Reply
  18. Kiki

    Great post! I also wear makeup and apply it infront of my daughter. There’s a lot to consider and as you said, why should we make our daughter’s feel guilty for showing an interest in makeup? I will also be giving her the choice when she’s older. Its too hypocritical not to! #ThatFridayLinky

    Reply
  19. Crummy Mummy

    An interesting post – my 5 year old loves make-up – both mine & her own kids’ stuff. I don’t see anything wrong in it #postsfromtheheart
    Crummy Mummy recently posted…5 bad things about living by the sea!My Profile

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  20. Random Musings

    I agree – its harmless and all girls will eventually experiment with make-up anyway. I think as they get older and start wearing make-up, you can always tell the kids that have never been allowed to play with it when they were younger; they are the ones who are bright orange with a tidemark on their jawline and clots in their mascara!
    Thanks for linking up to #BloggerClubUK 🙂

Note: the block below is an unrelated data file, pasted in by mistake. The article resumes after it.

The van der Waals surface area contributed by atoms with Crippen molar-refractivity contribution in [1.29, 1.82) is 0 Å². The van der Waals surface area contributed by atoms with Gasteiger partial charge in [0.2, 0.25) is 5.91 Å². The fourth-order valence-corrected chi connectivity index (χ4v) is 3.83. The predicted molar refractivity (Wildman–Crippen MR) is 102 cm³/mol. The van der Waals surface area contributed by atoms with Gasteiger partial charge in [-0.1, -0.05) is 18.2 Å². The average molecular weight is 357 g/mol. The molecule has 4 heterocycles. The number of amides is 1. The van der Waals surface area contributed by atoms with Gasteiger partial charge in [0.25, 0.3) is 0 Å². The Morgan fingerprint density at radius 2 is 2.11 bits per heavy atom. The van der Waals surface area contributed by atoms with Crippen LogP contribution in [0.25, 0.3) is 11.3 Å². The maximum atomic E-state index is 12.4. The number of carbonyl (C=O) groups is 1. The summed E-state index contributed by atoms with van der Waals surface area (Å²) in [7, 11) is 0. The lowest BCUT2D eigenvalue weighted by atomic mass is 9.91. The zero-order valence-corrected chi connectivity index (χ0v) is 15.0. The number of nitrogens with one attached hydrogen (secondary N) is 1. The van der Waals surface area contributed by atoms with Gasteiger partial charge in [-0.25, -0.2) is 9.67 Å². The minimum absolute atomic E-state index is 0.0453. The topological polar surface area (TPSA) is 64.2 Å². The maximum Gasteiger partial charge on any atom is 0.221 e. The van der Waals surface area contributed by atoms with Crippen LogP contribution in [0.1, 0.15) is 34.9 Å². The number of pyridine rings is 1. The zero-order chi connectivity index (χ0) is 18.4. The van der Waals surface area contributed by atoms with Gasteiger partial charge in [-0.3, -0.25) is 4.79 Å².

Debbie
    Random Musings recently posted…Anything Goes Linky Week 95My Profile

    Reply
  21. Lucy At Home

    LOVE this post! You’ve packed so much into it and I wanted to punch the air in agreement after each paragraph! Haha. I stopped wearing makeup when I had children because it just slipped down the priority list, and was makeup-less for about 5 years. Then last year, i started wearing it again. Not because I felt insecure without it, but because those 10 minutes in the morning are a little gift to myself; a little bit of glamour and pampering before the school run ensues! I often have no-makeup saturdays because, like you, I don’t want my girls to think that they MUST wear it to be presentable. My girls (6 & 2) often ask to have some one while I’m applying mine (same with my perfume or deodorant) and I just dab a tiny bit of lipstick or eyeshadow on them, and that satisfies them. I hope that I’ve found a good balance because I hate the thought of them believing that their looks are the only thing that makes them valuable or that they have to be beautiful to be accepted. But I think it’s about an overall lifestyle and life-lessons rather than just pointing the finger at makeup. We encourage our girls in lots of other aspects of life too and demonstrate that looks are not the be-all-and-end-all. Sorry for the rambly comment! #blogcrush
    Lucy At Home recently posted…Blogcrush Week 14 – 19th May 2017My Profile